,,What a good year for the roses… Many blooms still linger there.” Forget the text of Elvis Costello about his broken-up marriage and see how François Juranville and Albéric Barbier meet each other in our garden…
Albéric – the white, creamy one (right) – I like most, because he is completely illness-free. I managed to rooten one of his wild, unguided layers. In fact it didn’t happen by purpose. Albéric Barbier was growing so wild, that he lost himself in an old apple tree and one of his long branches touched the ground and… Last year I gave this new rose a new place and he’s now covering the crumbling concrete fence of one of my neighbours.
Albéric is unique because of his apple-flagrance, I call him our ,,Granny Smith”-rose; the deepgreen foliage is another mark.
His neighour François originally shouldn’t be there, because I intended to buy a rose ,,Zephirine Drouhin”, because of its thornlessness and the fact we had little children at that time. But typical for the garden center Floralux the plant was labeled wrong and after two years I realised I bought a ,,François Juranville” rose.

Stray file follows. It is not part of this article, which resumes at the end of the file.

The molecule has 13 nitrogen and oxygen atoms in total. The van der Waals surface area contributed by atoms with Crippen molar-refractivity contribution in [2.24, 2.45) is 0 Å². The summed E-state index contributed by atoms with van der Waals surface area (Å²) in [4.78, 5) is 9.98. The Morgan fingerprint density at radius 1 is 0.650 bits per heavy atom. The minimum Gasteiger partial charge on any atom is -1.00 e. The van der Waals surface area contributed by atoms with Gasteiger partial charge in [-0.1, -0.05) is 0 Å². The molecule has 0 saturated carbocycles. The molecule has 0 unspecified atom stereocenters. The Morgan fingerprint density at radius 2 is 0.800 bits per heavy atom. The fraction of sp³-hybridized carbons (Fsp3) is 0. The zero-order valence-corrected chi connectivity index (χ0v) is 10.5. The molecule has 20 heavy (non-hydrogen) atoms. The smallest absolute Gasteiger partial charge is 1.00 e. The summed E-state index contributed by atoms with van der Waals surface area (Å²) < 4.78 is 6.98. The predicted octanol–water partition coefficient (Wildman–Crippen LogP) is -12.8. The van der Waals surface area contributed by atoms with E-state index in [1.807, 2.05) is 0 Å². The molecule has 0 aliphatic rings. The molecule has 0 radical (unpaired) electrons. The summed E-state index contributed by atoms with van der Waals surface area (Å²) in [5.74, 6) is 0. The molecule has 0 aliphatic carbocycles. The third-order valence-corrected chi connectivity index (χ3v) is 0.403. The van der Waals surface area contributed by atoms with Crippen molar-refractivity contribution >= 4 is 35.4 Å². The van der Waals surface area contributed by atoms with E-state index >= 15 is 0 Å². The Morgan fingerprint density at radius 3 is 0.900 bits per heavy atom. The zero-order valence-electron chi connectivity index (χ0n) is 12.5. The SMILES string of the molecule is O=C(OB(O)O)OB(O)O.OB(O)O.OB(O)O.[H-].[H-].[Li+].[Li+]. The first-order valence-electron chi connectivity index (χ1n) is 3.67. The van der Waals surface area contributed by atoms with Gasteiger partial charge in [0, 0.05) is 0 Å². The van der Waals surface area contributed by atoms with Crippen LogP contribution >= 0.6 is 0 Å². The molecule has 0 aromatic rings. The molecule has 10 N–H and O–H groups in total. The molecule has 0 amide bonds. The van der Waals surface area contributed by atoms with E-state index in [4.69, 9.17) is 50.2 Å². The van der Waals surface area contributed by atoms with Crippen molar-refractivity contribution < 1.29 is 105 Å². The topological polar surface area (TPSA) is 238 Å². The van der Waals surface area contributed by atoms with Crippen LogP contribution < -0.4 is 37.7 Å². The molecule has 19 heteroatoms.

Juranville even blooms wilder than Albéric Barbier, but he suffers from some powdery mildew and his flagrance is a little bit sweeter. Salmon pink with a yellow base, the colours change from the beginning till the end of flowering: peach to salmon-pink and with a slightly yellow undertone. It was introduced in 1906 by the same Barbier-nursery in Orléans.
Stephen Scanniello and Tania Bayard in ,,Climbing Roses”, p. 86-88: ,,Barbier used less hardy roses; many tea roses, which were common in French gardens… All of Barbier’s hybrid wichuraiana climbers combine flowers that resemble those of the pollen parent with the extreme vigor and disease resistance of the species rose… A nearly complete collection of Barbier’s climbers grows in the gardens at La Roseraie de l’Haÿ-les Roses, near Paris… René Barbier was renowned for the climbers he created in the early part of the 20th century”. Between 1900 and 1933 they created 23 climbers and ramblers.